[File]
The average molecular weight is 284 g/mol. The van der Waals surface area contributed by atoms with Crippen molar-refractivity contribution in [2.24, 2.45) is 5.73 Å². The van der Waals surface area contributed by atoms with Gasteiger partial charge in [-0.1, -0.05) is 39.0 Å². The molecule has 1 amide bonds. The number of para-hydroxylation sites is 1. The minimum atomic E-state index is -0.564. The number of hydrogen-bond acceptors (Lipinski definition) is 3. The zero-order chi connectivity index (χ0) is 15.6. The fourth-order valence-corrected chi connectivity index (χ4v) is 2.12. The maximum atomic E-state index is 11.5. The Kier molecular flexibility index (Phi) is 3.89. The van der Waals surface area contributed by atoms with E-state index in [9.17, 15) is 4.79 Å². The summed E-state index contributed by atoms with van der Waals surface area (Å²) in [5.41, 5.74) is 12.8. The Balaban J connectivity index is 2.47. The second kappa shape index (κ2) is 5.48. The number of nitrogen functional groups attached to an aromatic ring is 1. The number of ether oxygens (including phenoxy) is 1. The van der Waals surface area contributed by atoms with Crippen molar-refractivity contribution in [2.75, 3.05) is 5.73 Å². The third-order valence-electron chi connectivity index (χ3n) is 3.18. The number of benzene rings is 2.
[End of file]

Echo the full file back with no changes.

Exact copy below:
The average molecular weight is 284 g/mol. The van der Waals surface area contributed by atoms with Crippen molar-refractivity contribution in [2.24, 2.45) is 5.73 Å². The van der Waals surface area contributed by atoms with Gasteiger partial charge in [-0.1, -0.05) is 39.0 Å². The molecule has 1 amide bonds. The number of para-hydroxylation sites is 1. The minimum atomic E-state index is -0.564. The number of hydrogen-bond acceptors (Lipinski definition) is 3. The zero-order chi connectivity index (χ0) is 15.6. The fourth-order valence-corrected chi connectivity index (χ4v) is 2.12. The maximum atomic E-state index is 11.5. The Kier molecular flexibility index (Phi) is 3.89. The van der Waals surface area contributed by atoms with E-state index in [9.17, 15) is 4.79 Å². The summed E-state index contributed by atoms with van der Waals surface area (Å²) in [5.41, 5.74) is 12.8. The Balaban J connectivity index is 2.47. The second kappa shape index (κ2) is 5.48. The number of nitrogen functional groups attached to an aromatic ring is 1. The number of ether oxygens (including phenoxy) is 1. The van der Waals surface area contributed by atoms with Crippen molar-refractivity contribution in [2.75, 3.05) is 5.73 Å². The third-order valence-electron chi connectivity index (χ3n) is 3.18. The number of benzene rings is 2.